Nigeria, Africa’s largest economy, has extremely high levels of economic inequality. The country’s economy is growing, it has significant human capital and has the capacity to economically lift millions of people out of poverty.
The extreme poverty rate in Nigeria was valued be 88.4 million people in 2022. About 40% of Nigerians live in absolute poverty, which is defined as having an income of less than $1.90 a day, with no social safety net.
The country holds 37 billion barrels of proven oil reserves in 2016, ranking 10th in the world and accounting for around 2.2% of the world’s total oil reserves. But by the end of this year, more than 5 million more people in Nigeria will fall into poverty, according to the World Bank. report.
Nigeria has about 20 million school-aged children who do not attend school. Widespread and extreme poverty is a fact of life in Nigeria. It is a reality that shows a lack of basic necessities including food, clothing and education. People who live in extreme poverty often deprive themselves of even the most basic needs, which leaves one wondering how they manage to exist.
Poverty and inequality in Nigeria are not due to a lack of resources; on the contrary, these resources are misused, misallocated and diverted.
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At the heart of the problem is a political elite disconnected from the daily challenges of ordinary Nigerians and a culture of corruption. Instability, banditry, terrorist attacks, poor infrastructure and climate change have all worsened supply shortages. Another example is the migration of farmers to metropolitan areas in pursuit of elusive prospects.
The world Bank says that rising food prices are one of the contributing factors to the poverty that many Nigerians are currently experiencing. The over 55% share of food costs in Nigeria’s 20% inflation rate is significant. In Nigeria, the average family spends more than half of its income on food.
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Many Nigerians also lack access to basic amenities like electricity, clean water and adequate sanitation, especially in the north of the country. 90 million of the country’s 210 million citizens do not have access to electricity. Nigeria has approximately 20 million school-aged children who are out of school.
Rising food prices aggravate poverty by reducing the real purchasing power of households and diverting money from necessities such as housing, health care and education.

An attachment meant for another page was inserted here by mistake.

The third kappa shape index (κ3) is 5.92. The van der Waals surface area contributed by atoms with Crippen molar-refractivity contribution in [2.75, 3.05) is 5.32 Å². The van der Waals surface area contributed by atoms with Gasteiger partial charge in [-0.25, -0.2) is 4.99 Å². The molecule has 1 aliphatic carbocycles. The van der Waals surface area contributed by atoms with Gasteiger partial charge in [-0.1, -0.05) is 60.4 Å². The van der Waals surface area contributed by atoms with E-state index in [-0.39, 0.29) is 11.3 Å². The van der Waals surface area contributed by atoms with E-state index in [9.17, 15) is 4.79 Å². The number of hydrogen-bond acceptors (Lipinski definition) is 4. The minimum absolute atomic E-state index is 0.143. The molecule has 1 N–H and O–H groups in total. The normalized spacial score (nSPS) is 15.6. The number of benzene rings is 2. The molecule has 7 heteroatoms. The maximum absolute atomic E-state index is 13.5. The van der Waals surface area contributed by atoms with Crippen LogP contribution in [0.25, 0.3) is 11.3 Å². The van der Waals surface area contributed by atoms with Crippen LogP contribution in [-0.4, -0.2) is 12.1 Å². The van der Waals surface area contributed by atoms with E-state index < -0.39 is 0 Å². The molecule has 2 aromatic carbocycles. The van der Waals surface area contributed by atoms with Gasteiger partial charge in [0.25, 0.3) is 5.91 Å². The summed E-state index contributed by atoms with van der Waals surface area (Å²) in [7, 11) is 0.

Second, the country’s food supply may not keep up with demand due to Nigeria’s rapidly increasing population. Nigeria’s population has grown faster than its agricultural production. In other words, agricultural productivity only follows consumption.
According to Tara Vishwanath, co-author of the report and chief economist for the World Bank, “Conflict is spreading and intensifying across Nigeria, so it is important to implement simple and flexible programs to support poor and vulnerable Nigerians while limiting the risk of exacerbating fragility and conflict.”
Poverty in Nigeria has a number of consequences and shortcomings. Poor health care is one of the major consequences of poverty, as evidenced by the high infant mortality and low life expectancy in Nigeria. Due to a lack of basic resources, the poor in Nigeria face a number of health challenges.
Less that 20% of employed Nigerians are in the most effective wage employment to lift people out of poverty, despite the fact that most workers are engaged in small household farms and non-farm enterprises.
To take part
Nigeria is not a poor country by default, but millions go hungry every day. To provide immediate food and relief to those in need, the government must work with the international community. However, it cannot stop there.
Millions of people must be lifted out of poverty by creating a realistic and sustainable political and economic system that benefits everyone, not just the privileged few, by fighting corruption, especially in the public sector, by eliminating the oil subsidy which is rapidly becoming a black hole in Nigeria’s budget, and reducing high levels of insecurity.
More industrial production, additional funding in education, domestic and foreign investment, not just financial allocations to the poor often used for political purposes, are what many Nigerians need.